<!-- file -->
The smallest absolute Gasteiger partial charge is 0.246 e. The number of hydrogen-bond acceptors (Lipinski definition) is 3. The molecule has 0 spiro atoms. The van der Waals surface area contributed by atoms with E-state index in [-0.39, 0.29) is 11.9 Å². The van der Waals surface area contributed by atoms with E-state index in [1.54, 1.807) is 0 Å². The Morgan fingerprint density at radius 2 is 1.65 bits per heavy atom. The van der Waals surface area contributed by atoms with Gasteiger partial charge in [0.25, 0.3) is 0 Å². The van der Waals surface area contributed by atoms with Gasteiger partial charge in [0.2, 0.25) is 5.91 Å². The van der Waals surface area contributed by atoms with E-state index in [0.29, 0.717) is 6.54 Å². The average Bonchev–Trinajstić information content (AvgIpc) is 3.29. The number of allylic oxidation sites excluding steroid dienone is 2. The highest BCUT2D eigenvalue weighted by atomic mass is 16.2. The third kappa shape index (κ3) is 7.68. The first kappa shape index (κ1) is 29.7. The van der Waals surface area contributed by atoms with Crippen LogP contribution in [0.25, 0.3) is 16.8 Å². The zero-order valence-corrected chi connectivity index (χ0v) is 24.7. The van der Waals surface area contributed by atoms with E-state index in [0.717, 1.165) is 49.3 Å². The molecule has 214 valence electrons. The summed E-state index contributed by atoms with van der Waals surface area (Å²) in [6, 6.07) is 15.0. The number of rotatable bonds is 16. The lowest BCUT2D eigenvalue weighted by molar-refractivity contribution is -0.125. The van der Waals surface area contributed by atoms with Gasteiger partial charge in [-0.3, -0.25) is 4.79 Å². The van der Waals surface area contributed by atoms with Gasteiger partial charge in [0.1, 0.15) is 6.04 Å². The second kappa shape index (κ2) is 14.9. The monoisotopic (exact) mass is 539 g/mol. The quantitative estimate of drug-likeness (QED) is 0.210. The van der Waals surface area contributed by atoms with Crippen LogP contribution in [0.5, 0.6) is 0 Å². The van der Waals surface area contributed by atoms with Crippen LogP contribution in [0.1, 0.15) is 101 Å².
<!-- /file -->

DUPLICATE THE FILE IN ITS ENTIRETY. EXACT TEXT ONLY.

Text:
The smallest absolute Gasteiger partial charge is 0.246 e. The number of hydrogen-bond acceptors (Lipinski definition) is 3. The molecule has 0 spiro atoms. The van der Waals surface area contributed by atoms with E-state index in [-0.39, 0.29) is 11.9 Å². The van der Waals surface area contributed by atoms with E-state index in [1.54, 1.807) is 0 Å². The Morgan fingerprint density at radius 2 is 1.65 bits per heavy atom. The van der Waals surface area contributed by atoms with Gasteiger partial charge in [0.25, 0.3) is 0 Å². The van der Waals surface area contributed by atoms with Gasteiger partial charge in [0.2, 0.25) is 5.91 Å². The van der Waals surface area contributed by atoms with E-state index in [0.29, 0.717) is 6.54 Å². The average Bonchev–Trinajstić information content (AvgIpc) is 3.29. The number of allylic oxidation sites excluding steroid dienone is 2. The highest BCUT2D eigenvalue weighted by atomic mass is 16.2. The third kappa shape index (κ3) is 7.68. The first kappa shape index (κ1) is 29.7. The van der Waals surface area contributed by atoms with Crippen LogP contribution in [0.25, 0.3) is 16.8 Å². The zero-order valence-corrected chi connectivity index (χ0v) is 24.7. The van der Waals surface area contributed by atoms with E-state index in [0.717, 1.165) is 49.3 Å². The molecule has 214 valence electrons. The summed E-state index contributed by atoms with van der Waals surface area (Å²) in [6, 6.07) is 15.0. The number of rotatable bonds is 16. The lowest BCUT2D eigenvalue weighted by molar-refractivity contribution is -0.125. The van der Waals surface area contributed by atoms with Gasteiger partial charge in [-0.3, -0.25) is 4.79 Å². The van der Waals surface area contributed by atoms with Gasteiger partial charge in [0.1, 0.15) is 6.04 Å². The second kappa shape index (κ2) is 14.9. The monoisotopic (exact) mass is 539 g/mol. The quantitative estimate of drug-likeness (QED) is 0.210. The van der Waals surface area contributed by atoms with Crippen LogP contribution in [0.5, 0.6) is 0 Å². The van der Waals surface area contributed by atoms with Crippen LogP contribution in [0.1, 0.15) is 101 Å².